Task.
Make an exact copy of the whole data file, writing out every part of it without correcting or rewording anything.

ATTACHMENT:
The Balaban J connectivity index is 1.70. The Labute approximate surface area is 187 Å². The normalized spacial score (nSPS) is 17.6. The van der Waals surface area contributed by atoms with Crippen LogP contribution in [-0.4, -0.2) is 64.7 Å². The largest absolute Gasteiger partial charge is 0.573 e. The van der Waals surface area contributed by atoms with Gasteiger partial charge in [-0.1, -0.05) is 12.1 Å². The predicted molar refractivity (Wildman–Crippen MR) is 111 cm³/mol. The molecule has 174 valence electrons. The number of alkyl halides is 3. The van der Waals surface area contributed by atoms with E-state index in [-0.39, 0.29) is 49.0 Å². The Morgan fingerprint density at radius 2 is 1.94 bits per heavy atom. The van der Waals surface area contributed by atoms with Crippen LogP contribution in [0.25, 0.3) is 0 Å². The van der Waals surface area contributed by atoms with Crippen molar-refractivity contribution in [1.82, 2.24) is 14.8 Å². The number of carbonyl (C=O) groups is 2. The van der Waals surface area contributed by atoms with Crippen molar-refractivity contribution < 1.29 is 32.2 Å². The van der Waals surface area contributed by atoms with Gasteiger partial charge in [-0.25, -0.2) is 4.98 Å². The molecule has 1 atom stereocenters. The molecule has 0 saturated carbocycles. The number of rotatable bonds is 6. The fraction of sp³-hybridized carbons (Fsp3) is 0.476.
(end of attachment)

The Balaban J connectivity index is 1.70. The Labute approximate surface area is 187 Å². The normalized spacial score (nSPS) is 17.6. The van der Waals surface area contributed by atoms with Crippen LogP contribution in [-0.4, -0.2) is 64.7 Å². The largest absolute Gasteiger partial charge is 0.573 e. The van der Waals surface area contributed by atoms with Gasteiger partial charge in [-0.1, -0.05) is 12.1 Å². The predicted molar refractivity (Wildman–Crippen MR) is 111 cm³/mol. The molecule has 174 valence electrons. The number of alkyl halides is 3. The van der Waals surface area contributed by atoms with E-state index in [-0.39, 0.29) is 49.0 Å². The Morgan fingerprint density at radius 2 is 1.94 bits per heavy atom. The van der Waals surface area contributed by atoms with Crippen LogP contribution in [0.25, 0.3) is 0 Å². The van der Waals surface area contributed by atoms with Crippen molar-refractivity contribution in [1.82, 2.24) is 14.8 Å². The number of carbonyl (C=O) groups is 2. The van der Waals surface area contributed by atoms with Crippen molar-refractivity contribution < 1.29 is 32.2 Å². The van der Waals surface area contributed by atoms with Gasteiger partial charge in [-0.25, -0.2) is 4.98 Å². The molecule has 1 atom stereocenters. The molecule has 0 saturated carbocycles. The number of rotatable bonds is 6. The fraction of sp³-hybridized carbons (Fsp3) is 0.476.